Jack Finney’s short story “Contents of the Dead Man’s Pocket” was originally published in the magazines Good Housekeeping and Collier’s in 1956. Although not as highly regarded as Finney's The Body Snatchers or Time and Again, "Contents" still exhibits the author's concern with time and the struggle to escape from its grip. The story's protagonist, Tom Benecke, illustrates the delicate balance between what people tend to prioritize in life and spend the most time on versus what ends up arguably being the more worthwhile investment of that time. Benecke has tremendously invested himself, including all of his leisure time, in completing research to gain a higher position at the grocery store where he is employed. In the process of working so hard, Benecke neglects his wife, Clare, and his life outside of his job. It takes a near-death experience for Benecke to realize that he has been wasting valuable portions of his life that he could have spent with his wife. Faced with the prospect of not ever having those opportunities again, Benecke mourns the death he created—the death of time—and resolves to save his life by valuing the time he is given.
The story begins with Benecke tied up in his work while his wife is getting ready to attend a movie. Insisting that he must finish the work that he has spent a month compiling, Benecke allows his wife to leave alone. Upon her exit, a gust of wind blows the one page with his work out the window of his eleventh-story apartment above Lexington Avenue. The paper lands too far beyond his reach, and because Benecke cannot conceive of abandoning all of the work he has completed, he climbs onto the narrow ledge, beginning what becomes a physically dangerous and emotionally agonizing journey to retrieve the paper.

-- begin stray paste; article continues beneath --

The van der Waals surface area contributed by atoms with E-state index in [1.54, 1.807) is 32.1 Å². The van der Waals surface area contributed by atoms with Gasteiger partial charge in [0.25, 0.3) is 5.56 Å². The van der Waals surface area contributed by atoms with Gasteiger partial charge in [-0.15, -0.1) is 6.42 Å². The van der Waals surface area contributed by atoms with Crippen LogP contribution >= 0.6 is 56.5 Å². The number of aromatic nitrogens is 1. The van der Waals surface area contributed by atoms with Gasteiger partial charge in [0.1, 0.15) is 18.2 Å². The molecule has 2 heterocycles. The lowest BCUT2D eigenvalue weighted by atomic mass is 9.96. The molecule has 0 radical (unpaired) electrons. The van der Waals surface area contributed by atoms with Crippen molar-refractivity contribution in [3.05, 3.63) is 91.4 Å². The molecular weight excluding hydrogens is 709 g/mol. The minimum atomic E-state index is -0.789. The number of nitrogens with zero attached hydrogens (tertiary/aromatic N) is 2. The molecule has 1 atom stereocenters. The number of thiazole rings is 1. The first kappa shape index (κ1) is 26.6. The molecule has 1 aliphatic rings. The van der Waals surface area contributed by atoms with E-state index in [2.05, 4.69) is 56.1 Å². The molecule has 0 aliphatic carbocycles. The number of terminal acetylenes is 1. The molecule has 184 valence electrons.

Finney delves into Benecke’s thoughts as the character fearfully edges along the ledge and comes close at one point to losing his footing when forced to look down. Thoughts rush through Benecke’s mind of everything that he will not have a chance to do and how this may be the very last moment of his life. To make the situation worse, Benecke’s window falls shut when he finally manages to get back to it with his paper. Attempting to gain the attention of anyone on the street below or in another apartment building, Benecke begins slowly emptying his pockets. When he has nothing but his yellow work paper left, Benecke realizes that the one thing he risked his entire life for would say absolutely nothing about him if he were to fall to his death.
The detail with which Finney presents Tom Benecke’s torment creates strong suspense and allows a firsthand experience of the woe with which Benecke realizes what he has made of his life and what he should have done with that time instead.